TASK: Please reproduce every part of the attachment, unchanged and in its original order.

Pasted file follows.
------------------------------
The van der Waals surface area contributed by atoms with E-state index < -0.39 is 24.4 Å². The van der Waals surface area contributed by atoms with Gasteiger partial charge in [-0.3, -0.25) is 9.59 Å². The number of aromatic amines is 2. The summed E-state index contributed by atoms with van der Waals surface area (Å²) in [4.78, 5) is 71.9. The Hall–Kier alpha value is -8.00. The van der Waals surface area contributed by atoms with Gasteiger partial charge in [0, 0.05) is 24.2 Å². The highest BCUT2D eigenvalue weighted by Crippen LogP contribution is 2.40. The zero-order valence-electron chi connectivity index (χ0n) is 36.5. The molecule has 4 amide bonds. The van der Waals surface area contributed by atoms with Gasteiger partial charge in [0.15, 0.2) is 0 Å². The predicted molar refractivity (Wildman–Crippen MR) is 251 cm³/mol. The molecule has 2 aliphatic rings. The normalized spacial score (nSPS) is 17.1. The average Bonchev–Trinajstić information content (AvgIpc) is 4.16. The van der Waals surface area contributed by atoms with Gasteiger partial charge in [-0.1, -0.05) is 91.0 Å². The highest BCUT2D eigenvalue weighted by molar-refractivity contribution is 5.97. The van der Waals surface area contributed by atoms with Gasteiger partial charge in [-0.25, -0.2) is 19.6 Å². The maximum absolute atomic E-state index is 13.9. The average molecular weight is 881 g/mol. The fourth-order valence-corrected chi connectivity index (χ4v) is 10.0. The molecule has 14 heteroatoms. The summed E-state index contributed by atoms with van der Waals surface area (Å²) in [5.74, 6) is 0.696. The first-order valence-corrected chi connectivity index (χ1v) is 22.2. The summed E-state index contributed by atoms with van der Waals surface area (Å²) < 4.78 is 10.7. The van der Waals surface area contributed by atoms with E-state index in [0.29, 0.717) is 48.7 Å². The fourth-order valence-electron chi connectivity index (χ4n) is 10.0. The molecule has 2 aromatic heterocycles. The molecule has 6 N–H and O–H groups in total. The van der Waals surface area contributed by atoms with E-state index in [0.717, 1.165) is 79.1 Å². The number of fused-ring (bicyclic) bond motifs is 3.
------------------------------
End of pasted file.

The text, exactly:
The van der Waals surface area contributed by atoms with E-state index < -0.39 is 24.4 Å². The van der Waals surface area contributed by atoms with Gasteiger partial charge in [-0.3, -0.25) is 9.59 Å². The number of aromatic amines is 2. The summed E-state index contributed by atoms with van der Waals surface area (Å²) in [4.78, 5) is 71.9. The Hall–Kier alpha value is -8.00. The van der Waals surface area contributed by atoms with Gasteiger partial charge in [0, 0.05) is 24.2 Å². The highest BCUT2D eigenvalue weighted by Crippen LogP contribution is 2.40. The zero-order valence-electron chi connectivity index (χ0n) is 36.5. The molecule has 4 amide bonds. The van der Waals surface area contributed by atoms with Gasteiger partial charge in [0.15, 0.2) is 0 Å². The predicted molar refractivity (Wildman–Crippen MR) is 251 cm³/mol. The molecule has 2 aliphatic rings. The normalized spacial score (nSPS) is 17.1. The average Bonchev–Trinajstić information content (AvgIpc) is 4.16. The van der Waals surface area contributed by atoms with Gasteiger partial charge in [-0.1, -0.05) is 91.0 Å². The highest BCUT2D eigenvalue weighted by molar-refractivity contribution is 5.97. The van der Waals surface area contributed by atoms with Gasteiger partial charge in [-0.25, -0.2) is 19.6 Å². The maximum absolute atomic E-state index is 13.9. The average molecular weight is 881 g/mol. The fourth-order valence-corrected chi connectivity index (χ4v) is 10.0. The molecule has 14 heteroatoms. The summed E-state index contributed by atoms with van der Waals surface area (Å²) in [5.74, 6) is 0.696. The first-order valence-corrected chi connectivity index (χ1v) is 22.2. The summed E-state index contributed by atoms with van der Waals surface area (Å²) < 4.78 is 10.7. The van der Waals surface area contributed by atoms with E-state index in [0.29, 0.717) is 48.7 Å². The fourth-order valence-electron chi connectivity index (χ4n) is 10.0. The molecule has 2 aromatic heterocycles. The molecule has 6 N–H and O–H groups in total. The van der Waals surface area contributed by atoms with E-state index in [0.717, 1.165) is 79.1 Å². The number of fused-ring (bicyclic) bond motifs is 3.